Proteas stare down barrel
Comment: Rob Houwing, Sport24 chief writer
Cape Town – We must not be deluded by South Africa’s one-run defeat in the first one-day international against India: they were pretty close to being murdered and really should have been.
I fancy they will know it deep down, too.
That they came so remarkably close in Jaipur to what would have been one of the most outrageous smash-and-grabs imaginable, was only because Wayne Parnell and Dale Steyn thrashed about so spiritedly to delay their bloody slaughter in the abattoir, if you like.
Not that I wish to trivialise this splendid rearguard action with the willow: a ninth-wicket stand of 65 in seven-and-a-bit overs takes some doing, and was at least a demonstration of never-say-die spirit in the team.
Paceman Steyn’s blossoming ability to smash an old-fashioned “long ball” – especially straight down the ground – is a virtue to be commended, while Parnell is certainly starting to show just why he was so highly-touted as a genuine all-rounder when he captained the SA U19s.
A sting in the tail is a very handy device in ODIs, and not too long ago it was in short supply for South Africa when Steyn sported far less confidence with the bat and around him, with due respect, were such bunnies as Makhaya Ntini and Charl Langeveldt.
But the Steyn-Parnell near-fairytale on Sunday was precisely that: something you cannot rely on every day. Or even every few weeks or months.
Without it, the Proteas would have been hung, drawn and quartered in Jaipur, especially once they had receded badly to 180 for seven chasing a stiff 299 to win, and might have been bundled out a horrible 100 runs shy had India turned the screws better.
Indeed, with poor shot selection a notable virus in the upper order, I suspected South Africa were right out of it even when they lost their fourth wicket at 134, because I was never comfortable with the balance of the side for the series opener – it always looked specialist batting-light, to me.
Nobody doubts the “finishing” powers of players like Mark Boucher and Albie Morkel, but when a bit of rebuilding is simultaneously required in a judicious dose, you do feel the Proteas will be up against it in situations like Sunday’s.
I also don’t like a Herschelle Gibbs-Loots Bosman opening combination at all: no concerns if it were for a Twenty20 international, but the demands of the 50-over arena are different -- crucially more temperate.
When one of these blasters got out after a suitably high-octane start, the other needed to just knuckle down a tad. That didn’t happen, so the tourists were all too quickly backs to the wall instead of pushing forward coolly.
You do not want to curb either player’s natural cavalier instincts; Gibbs, in particular, has been there and done that in terms of weighty scores in conventional ODIs – 21 centuries tells you plenty – but I do not believe you can accommodate both in the same XI.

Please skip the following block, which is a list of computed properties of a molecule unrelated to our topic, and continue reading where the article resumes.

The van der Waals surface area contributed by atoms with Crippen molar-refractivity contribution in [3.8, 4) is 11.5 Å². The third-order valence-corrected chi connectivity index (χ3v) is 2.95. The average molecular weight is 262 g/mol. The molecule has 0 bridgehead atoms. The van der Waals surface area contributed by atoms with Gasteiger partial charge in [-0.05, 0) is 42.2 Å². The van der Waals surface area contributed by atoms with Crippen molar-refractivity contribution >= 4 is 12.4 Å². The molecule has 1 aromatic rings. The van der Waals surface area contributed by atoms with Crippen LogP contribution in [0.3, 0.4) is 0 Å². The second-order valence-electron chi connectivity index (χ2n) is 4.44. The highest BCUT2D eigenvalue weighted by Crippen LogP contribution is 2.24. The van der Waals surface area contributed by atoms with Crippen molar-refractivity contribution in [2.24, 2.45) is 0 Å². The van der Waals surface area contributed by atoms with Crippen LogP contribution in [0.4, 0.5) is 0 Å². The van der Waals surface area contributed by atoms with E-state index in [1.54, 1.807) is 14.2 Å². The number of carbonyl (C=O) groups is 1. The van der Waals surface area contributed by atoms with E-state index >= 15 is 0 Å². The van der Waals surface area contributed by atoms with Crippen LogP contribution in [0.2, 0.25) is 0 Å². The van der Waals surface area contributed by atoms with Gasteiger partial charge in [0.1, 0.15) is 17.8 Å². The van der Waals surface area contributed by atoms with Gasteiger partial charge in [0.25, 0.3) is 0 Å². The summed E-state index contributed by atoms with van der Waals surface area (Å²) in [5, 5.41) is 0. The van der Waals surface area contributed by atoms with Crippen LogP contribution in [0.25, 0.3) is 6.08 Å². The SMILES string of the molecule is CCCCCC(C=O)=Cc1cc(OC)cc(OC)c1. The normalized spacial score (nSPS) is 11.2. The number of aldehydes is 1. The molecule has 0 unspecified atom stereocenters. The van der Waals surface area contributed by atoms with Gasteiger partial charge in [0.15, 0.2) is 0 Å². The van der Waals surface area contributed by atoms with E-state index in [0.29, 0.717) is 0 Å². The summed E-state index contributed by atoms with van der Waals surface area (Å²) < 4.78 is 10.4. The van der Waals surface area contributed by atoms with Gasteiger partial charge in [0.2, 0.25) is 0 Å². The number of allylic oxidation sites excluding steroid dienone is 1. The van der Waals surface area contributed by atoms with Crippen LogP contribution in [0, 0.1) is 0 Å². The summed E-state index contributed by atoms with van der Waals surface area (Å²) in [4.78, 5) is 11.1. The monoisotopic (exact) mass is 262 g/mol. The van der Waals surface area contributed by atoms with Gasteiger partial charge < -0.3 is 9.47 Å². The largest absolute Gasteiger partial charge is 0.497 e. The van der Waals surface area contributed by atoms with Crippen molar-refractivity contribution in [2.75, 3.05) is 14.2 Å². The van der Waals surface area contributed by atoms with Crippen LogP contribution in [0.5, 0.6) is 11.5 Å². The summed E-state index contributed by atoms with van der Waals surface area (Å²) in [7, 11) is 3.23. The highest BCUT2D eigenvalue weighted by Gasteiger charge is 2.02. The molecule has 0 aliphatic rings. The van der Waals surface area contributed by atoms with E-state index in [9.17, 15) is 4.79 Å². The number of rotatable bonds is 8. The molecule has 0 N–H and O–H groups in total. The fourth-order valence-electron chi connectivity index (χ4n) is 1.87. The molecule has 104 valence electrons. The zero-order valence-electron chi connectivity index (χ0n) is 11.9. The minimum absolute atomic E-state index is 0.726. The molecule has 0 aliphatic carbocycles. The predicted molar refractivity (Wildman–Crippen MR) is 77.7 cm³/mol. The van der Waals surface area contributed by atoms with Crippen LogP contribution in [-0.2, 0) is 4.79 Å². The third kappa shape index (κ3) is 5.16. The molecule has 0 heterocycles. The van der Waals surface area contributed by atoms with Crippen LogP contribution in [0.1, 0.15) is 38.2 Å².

I have long argued that Bosman is a T20 trump-card, and that’s the sum of it. (Good on him if he proves me wrong, of course.)
In the unfortunate absence of Graeme Smith – and naturally that is going to be felt, although India are missing key components too -- Test juggernaut Hashim Amla must be restored to the top-order at Gwalior on Wednesday with due haste, preferably partnering Gibbs at the helm.
Some stability and street-smartness is essential, with too much of it being left at Jaipur in the hands of that incredible, ageless cricketer Jacques Kallis.
Kallis showed several colleagues how to do it with the ball, as well, which is both a blessing (read: his own sparkling all-round form) and concern.
The worry is that the Proteas presently field a few “passengers” – liabilities, even? – among their bowling arsenal.
Parnell remains more expensive than many might like as a bowler; he is travelling at exactly six-to-the-over in ODIs although his strike rate is pretty good and you must expect some “tap” treatment against a youngster who has only just completed his 10th match in the format, remember.
Meanwhile Albie Morkel (although he got a “roughie” at the crease) continues to take a bit too much of a pounding, similarly, with his medium-pacers – he might well have conceded 70 to 75 runs on Sunday had he been able to complete a full quota of 10 overs – and off-spinner Johan Botha also labours in this post-doosra era for him.
So the SA one-day side is, I’m afraid, a bit of a work in progress once again, and there is much head-scratching for Corrie van Zyl and company to do.
I am not normally renowned as a prophet of doom but right now I harbour fear that 3-0 to India is a slightly likelier outcome to the series than 2-1 to South Africa, despite the Proteas’ cheeky near jail-break in Jaipur …